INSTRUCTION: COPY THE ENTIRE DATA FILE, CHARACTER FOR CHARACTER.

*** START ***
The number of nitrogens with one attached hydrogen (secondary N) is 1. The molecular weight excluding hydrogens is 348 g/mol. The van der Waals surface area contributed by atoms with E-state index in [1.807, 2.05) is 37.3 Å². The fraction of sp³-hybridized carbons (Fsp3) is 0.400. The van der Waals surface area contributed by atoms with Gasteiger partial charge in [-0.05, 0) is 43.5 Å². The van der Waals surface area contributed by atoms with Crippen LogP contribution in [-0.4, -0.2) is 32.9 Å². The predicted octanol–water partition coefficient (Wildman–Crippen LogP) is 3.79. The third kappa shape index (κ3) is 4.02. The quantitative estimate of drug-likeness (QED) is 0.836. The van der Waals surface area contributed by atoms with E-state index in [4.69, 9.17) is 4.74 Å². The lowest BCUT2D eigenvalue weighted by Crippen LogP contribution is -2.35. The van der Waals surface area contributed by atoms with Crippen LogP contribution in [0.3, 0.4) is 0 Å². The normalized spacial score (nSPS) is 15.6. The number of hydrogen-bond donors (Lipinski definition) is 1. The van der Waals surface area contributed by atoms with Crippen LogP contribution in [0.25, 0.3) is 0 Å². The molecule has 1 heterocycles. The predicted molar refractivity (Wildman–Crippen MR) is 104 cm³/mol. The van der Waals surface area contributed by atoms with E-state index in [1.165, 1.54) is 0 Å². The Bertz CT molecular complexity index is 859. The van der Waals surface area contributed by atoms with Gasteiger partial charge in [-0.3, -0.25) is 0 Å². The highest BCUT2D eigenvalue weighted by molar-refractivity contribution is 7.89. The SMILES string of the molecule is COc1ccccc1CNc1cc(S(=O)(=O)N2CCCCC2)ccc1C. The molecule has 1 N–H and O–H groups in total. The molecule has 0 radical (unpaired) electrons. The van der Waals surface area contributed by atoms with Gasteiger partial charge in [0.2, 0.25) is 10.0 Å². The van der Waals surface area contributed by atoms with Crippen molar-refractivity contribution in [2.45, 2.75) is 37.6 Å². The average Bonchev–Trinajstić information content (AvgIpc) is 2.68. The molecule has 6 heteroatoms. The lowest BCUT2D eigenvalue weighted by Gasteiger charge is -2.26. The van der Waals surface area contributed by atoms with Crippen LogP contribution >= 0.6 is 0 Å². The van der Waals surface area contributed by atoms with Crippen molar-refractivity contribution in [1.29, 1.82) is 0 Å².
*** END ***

The number of nitrogens with one attached hydrogen (secondary N) is 1. The molecular weight excluding hydrogens is 348 g/mol. The van der Waals surface area contributed by atoms with E-state index in [1.807, 2.05) is 37.3 Å². The fraction of sp³-hybridized carbons (Fsp3) is 0.400. The van der Waals surface area contributed by atoms with Gasteiger partial charge in [-0.05, 0) is 43.5 Å². The van der Waals surface area contributed by atoms with Crippen LogP contribution in [-0.4, -0.2) is 32.9 Å². The predicted octanol–water partition coefficient (Wildman–Crippen LogP) is 3.79. The third kappa shape index (κ3) is 4.02. The quantitative estimate of drug-likeness (QED) is 0.836. The van der Waals surface area contributed by atoms with E-state index in [4.69, 9.17) is 4.74 Å². The lowest BCUT2D eigenvalue weighted by Crippen LogP contribution is -2.35. The van der Waals surface area contributed by atoms with Crippen LogP contribution in [0.3, 0.4) is 0 Å². The normalized spacial score (nSPS) is 15.6. The number of hydrogen-bond donors (Lipinski definition) is 1. The van der Waals surface area contributed by atoms with Crippen LogP contribution in [0.25, 0.3) is 0 Å². The molecule has 1 heterocycles. The predicted molar refractivity (Wildman–Crippen MR) is 104 cm³/mol. The van der Waals surface area contributed by atoms with E-state index in [1.165, 1.54) is 0 Å². The Bertz CT molecular complexity index is 859. The van der Waals surface area contributed by atoms with Gasteiger partial charge in [-0.3, -0.25) is 0 Å². The highest BCUT2D eigenvalue weighted by molar-refractivity contribution is 7.89. The SMILES string of the molecule is COc1ccccc1CNc1cc(S(=O)(=O)N2CCCCC2)ccc1C. The molecule has 1 N–H and O–H groups in total. The molecule has 0 radical (unpaired) electrons. The van der Waals surface area contributed by atoms with Gasteiger partial charge in [0.2, 0.25) is 10.0 Å². The van der Waals surface area contributed by atoms with Crippen molar-refractivity contribution in [2.45, 2.75) is 37.6 Å². The average Bonchev–Trinajstić information content (AvgIpc) is 2.68. The molecule has 6 heteroatoms. The lowest BCUT2D eigenvalue weighted by Gasteiger charge is -2.26. The van der Waals surface area contributed by atoms with Crippen LogP contribution >= 0.6 is 0 Å². The van der Waals surface area contributed by atoms with Crippen molar-refractivity contribution in [1.29, 1.82) is 0 Å².